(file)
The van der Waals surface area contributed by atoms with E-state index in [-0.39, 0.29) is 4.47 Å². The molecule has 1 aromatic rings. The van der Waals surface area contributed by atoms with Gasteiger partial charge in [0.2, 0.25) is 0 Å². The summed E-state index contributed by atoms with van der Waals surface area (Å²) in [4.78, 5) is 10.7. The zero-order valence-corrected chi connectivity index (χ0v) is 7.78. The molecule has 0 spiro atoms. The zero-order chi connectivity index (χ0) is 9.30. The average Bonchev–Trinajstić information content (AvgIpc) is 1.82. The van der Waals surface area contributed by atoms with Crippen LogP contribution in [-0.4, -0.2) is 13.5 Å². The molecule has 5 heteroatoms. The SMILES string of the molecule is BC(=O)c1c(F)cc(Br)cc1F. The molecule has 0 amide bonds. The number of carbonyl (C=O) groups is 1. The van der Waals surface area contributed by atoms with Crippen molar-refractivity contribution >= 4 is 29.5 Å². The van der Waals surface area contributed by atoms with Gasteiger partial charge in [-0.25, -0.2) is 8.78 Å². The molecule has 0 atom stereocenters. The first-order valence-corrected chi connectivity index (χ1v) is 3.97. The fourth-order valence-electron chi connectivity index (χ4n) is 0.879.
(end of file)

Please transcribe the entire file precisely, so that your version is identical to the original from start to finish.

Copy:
The van der Waals surface area contributed by atoms with E-state index in [-0.39, 0.29) is 4.47 Å². The molecule has 1 aromatic rings. The van der Waals surface area contributed by atoms with Gasteiger partial charge in [0.2, 0.25) is 0 Å². The summed E-state index contributed by atoms with van der Waals surface area (Å²) in [4.78, 5) is 10.7. The zero-order valence-corrected chi connectivity index (χ0v) is 7.78. The molecule has 0 spiro atoms. The zero-order chi connectivity index (χ0) is 9.30. The average Bonchev–Trinajstić information content (AvgIpc) is 1.82. The van der Waals surface area contributed by atoms with Crippen LogP contribution in [-0.4, -0.2) is 13.5 Å². The molecule has 5 heteroatoms. The SMILES string of the molecule is BC(=O)c1c(F)cc(Br)cc1F. The molecule has 0 amide bonds. The number of carbonyl (C=O) groups is 1. The van der Waals surface area contributed by atoms with Crippen molar-refractivity contribution >= 4 is 29.5 Å². The van der Waals surface area contributed by atoms with Gasteiger partial charge in [-0.25, -0.2) is 8.78 Å². The molecule has 0 atom stereocenters. The first-order valence-corrected chi connectivity index (χ1v) is 3.97. The fourth-order valence-electron chi connectivity index (χ4n) is 0.879.